Claire Bloom at 90: a phenomenal actor with poise, spirit and steel

The star’s long career, from her stage debut at 15 to her film, TV and literary success, reveals a shrewd talent who has risen to many a challenge

Claire Bloom, photographed in 2016.
‘High creative aspirations’ … Claire Bloom, photographed in 2016. Photograph: Sarah Lee/the Guardian
‘High creative aspirations’ … Claire Bloom, photographed in 2016. Photograph: Sarah Lee/the Guardian
Michael Billington

Last modified on Mon 15 Feb 2021 04.22 EST

Acting must be the best rejuvenation pill on the market. If you want proof, you have only to look at the extraordinary, long-lasting career of Claire Bloom, who, somewhat incredibly, turns 90 on 15 February. She made her stage debut at the age of 15, became globally famous at 20 playing opposite Charlie Chaplin in Limelight and, in recent years, has been seen in numerous films, including The King’s Speech, and on television in Stephen Poliakoff’s Summer of Rockets. To be famous young and still working 70 years later shows not just stamina and dedication but genuine, enduring talent.

I have only met Claire Bloom once and was awestruck by her beauty. But beauty will only take one so far as an actor and from the outset Bloom clearly had enormous power in reserve: when she played Ophelia at Stratford in 1948 – opposite the alternating, radically different Hamlets of Paul Scofield and Robert Helpmann – Kenneth Tynan observed how the words “If-thou-hadst-not-come-to-my-bed” were “isolated and driven home like a coffin nail”.

Bloom’s big break came when, while she was appearing on the London stage in Jean Anouilh’s Ring Round the Moon, she was invited by Chaplin to go to New York to do a screen test for Limelight: the role was that of a young dancer who is rescued from suicide by a famous clown and who, under his tutelage, slowly regains her self-confidence. After some delay, Bloom finally got the role and has recorded her surprise at Chaplin’s working methods. “Chaplin,” she said, “was the most exacting director not because he expected you to produce wonders of your own but because he expected you to follow unquestioningly his every instruction.” For an intelligent young actor with what she termed “high creative aspirations”, this must have been daunting, but her performance is much the best thing in a sentimentally melancholic movie.

Brittle hysteria … in A Doll’s House, 1973.
Brittle hysteria … in A Doll’s House, 1973. Photograph: Reg Wilson/Rex/Shutterstock

Bloom shrewdly went on to play Shakespearean lead roles at the Old Vic in the 1950s. Tynan was in raptures about her Juliet, claiming that, while the average Juliet sings the part sweetly and chants it demurely, “Miss Bloom is impatient and mettlesome, proud and defiant, and no mere blindfolded, milk-fed mite”; he went on to describe her performance as “pure gold”. While forging a career in the classics, Bloom continued to make movies, appearing in Richard III, Alexander the Great and The Brothers Karamazov. But, although she never lacked work, there was a sense that her true abilities had never been fully realised.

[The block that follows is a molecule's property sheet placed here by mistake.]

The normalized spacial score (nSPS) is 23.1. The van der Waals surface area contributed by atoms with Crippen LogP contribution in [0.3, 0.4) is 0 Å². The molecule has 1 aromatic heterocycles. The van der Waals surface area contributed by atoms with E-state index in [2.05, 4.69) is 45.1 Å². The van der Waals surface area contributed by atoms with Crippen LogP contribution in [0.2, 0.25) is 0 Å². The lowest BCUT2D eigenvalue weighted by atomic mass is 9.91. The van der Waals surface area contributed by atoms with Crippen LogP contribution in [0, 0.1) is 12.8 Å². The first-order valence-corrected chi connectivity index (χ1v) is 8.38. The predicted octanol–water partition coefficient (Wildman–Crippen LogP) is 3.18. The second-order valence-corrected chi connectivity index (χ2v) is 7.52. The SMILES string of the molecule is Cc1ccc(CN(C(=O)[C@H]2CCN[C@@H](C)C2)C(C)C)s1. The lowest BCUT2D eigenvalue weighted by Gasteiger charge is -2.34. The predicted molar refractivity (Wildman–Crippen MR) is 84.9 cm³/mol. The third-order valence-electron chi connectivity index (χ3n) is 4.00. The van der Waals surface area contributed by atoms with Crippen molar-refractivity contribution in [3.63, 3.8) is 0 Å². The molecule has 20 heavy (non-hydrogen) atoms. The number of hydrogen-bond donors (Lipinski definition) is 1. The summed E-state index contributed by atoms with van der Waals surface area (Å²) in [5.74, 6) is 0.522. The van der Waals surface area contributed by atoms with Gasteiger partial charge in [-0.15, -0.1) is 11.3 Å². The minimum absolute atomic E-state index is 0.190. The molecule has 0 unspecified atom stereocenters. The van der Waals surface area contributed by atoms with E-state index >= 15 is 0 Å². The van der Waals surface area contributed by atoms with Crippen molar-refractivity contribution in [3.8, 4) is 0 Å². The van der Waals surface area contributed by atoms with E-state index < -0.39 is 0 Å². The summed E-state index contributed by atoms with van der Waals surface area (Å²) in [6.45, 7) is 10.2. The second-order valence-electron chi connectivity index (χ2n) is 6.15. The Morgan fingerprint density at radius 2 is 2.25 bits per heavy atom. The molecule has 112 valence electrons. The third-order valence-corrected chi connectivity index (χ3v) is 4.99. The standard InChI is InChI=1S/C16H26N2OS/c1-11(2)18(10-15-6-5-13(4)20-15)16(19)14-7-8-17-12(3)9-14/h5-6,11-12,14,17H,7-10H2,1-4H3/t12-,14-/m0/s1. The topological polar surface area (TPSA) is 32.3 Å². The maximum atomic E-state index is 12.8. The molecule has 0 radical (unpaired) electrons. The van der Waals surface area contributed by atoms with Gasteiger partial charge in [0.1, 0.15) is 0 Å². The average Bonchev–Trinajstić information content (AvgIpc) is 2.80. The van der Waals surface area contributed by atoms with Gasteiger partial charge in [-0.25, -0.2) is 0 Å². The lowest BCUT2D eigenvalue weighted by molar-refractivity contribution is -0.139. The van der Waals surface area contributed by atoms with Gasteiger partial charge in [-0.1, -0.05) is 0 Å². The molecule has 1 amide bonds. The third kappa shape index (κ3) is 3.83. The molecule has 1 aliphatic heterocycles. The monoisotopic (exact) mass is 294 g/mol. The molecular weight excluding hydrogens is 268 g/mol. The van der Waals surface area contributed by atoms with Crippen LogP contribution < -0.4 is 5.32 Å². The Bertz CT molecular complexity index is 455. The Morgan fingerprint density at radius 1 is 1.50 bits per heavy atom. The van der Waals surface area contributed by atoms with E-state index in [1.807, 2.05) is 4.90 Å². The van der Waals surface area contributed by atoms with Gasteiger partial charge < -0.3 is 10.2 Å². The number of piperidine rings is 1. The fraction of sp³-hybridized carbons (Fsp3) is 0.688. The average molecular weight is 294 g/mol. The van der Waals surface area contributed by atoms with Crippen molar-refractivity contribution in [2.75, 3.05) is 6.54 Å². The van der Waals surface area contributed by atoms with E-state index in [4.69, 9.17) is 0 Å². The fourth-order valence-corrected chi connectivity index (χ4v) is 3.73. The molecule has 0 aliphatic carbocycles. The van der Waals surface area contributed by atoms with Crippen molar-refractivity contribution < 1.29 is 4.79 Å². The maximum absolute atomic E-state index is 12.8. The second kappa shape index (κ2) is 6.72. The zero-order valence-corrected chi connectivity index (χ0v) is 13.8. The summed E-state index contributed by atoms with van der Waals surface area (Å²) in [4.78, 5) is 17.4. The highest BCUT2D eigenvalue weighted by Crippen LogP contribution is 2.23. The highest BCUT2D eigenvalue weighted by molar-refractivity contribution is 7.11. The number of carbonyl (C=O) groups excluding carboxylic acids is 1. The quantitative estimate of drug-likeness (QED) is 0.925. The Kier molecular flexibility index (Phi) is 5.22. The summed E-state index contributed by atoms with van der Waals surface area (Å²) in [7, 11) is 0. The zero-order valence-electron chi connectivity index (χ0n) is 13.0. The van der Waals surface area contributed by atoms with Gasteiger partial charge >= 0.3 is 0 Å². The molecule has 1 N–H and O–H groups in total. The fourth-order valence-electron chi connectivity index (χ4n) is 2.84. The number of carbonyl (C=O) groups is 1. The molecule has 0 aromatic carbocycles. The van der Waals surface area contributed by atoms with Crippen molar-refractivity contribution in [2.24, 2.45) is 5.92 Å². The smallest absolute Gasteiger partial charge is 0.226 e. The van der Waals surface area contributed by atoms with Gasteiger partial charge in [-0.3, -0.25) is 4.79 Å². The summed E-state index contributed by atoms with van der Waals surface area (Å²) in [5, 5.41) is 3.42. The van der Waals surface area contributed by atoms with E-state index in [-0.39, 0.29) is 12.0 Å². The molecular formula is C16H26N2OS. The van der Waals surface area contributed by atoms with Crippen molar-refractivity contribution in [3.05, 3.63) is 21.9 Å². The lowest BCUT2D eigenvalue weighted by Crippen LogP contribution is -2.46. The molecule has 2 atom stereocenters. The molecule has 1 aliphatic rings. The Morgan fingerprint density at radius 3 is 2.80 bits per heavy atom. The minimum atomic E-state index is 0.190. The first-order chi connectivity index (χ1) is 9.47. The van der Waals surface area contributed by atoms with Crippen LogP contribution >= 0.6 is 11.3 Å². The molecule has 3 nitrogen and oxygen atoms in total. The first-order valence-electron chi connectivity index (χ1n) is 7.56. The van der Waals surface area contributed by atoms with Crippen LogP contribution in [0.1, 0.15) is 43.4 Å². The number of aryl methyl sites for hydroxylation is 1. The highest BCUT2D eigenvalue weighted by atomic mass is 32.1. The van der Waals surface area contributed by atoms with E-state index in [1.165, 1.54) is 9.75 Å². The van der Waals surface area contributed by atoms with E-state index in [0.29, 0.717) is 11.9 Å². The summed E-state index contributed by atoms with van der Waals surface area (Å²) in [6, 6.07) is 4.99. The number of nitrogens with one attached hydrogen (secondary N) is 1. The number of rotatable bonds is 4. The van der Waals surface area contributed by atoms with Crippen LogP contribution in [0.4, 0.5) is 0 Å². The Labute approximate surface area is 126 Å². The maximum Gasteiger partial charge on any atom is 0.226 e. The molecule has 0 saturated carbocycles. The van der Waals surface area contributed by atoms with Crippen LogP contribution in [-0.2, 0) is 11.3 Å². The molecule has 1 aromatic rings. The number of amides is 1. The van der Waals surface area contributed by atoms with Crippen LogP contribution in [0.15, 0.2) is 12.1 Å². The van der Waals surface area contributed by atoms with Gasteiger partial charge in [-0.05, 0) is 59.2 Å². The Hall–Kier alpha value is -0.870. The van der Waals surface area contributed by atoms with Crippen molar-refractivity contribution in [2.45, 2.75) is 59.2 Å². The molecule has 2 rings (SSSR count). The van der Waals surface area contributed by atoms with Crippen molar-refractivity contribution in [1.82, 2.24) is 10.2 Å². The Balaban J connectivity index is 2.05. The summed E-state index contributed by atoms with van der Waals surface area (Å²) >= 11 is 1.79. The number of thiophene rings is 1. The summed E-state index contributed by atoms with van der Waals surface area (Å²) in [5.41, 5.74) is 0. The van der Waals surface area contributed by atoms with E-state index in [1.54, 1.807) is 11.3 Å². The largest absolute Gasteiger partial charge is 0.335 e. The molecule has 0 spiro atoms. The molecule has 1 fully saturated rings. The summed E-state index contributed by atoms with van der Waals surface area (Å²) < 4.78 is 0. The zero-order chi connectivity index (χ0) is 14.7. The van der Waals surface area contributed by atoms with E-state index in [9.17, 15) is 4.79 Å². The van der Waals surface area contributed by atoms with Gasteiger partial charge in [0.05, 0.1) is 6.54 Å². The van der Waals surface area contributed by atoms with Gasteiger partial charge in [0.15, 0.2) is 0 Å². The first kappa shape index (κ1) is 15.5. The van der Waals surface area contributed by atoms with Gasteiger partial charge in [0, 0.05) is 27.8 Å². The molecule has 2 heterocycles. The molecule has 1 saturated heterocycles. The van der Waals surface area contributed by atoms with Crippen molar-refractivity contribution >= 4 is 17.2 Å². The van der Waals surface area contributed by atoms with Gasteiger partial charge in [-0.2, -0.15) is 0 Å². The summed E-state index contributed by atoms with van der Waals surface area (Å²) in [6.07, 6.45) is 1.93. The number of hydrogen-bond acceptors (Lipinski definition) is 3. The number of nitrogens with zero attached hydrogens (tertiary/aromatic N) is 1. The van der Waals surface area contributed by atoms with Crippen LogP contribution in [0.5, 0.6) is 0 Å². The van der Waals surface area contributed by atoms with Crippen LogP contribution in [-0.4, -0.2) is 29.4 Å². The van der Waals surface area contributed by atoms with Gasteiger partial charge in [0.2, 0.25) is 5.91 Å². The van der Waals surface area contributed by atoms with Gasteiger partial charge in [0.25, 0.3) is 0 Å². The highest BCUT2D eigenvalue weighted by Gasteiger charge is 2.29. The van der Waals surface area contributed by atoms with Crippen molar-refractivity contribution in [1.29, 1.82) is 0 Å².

Far from coasting through her middle years, Bloom took on new challenges in three stage performances I was lucky enough to see. In 1973, she was Nora in Ibsen’s A Doll’s House and brought out beautifully the Viking madness of the big dance scene and the brittle hysteria induced by a life of domestic role-playing. Then in 1974 she played Blanche in A Streetcar Named Desire and conveyed to perfection a woman whose aristocratic pose conceals both a genuinely poetic soul and an emotional desperation. In 1977, she played another damaged idealist, Rebecca West, in Ibsen’s Rosmersholm, and, although I wanted a bit more crusading fervour, I would lay the blame on the production rather than the performer.

One of the great things about Bloom is that she has never stopped acting. In the 1980s she was a superbly glacial Lady Marchmain in Charles Sturridge’s TV version of Brideshead Revisited, played Joy Davidman in the original small-screen version of Shadowlands and even turned up in Woody Allen’s Crimes and Misdemeanors in which, as David Thomson wrote, “she had so little to do it was disconcerting to have her doing it”. But there was never any doubt as to her strong intelligence and independence of spirit. In 1996, she wrote a second memoir – the first was Limelight and After – significantly entitled Leaving a Doll’s House. In it she provided a candid, excoriating portrait of life with her third husband, Philip Roth, that prompted him to retaliate in one of his later fictions.

You could argue that the memoir reveals an essential truth about Bloom. She has had a hugely successful career, has fulfilled the “high creative aspirations” of her youth and at 90 is widely loved and respected. But beneath the poise and elegance there is a woman of fierce passions and finely tempered steel.

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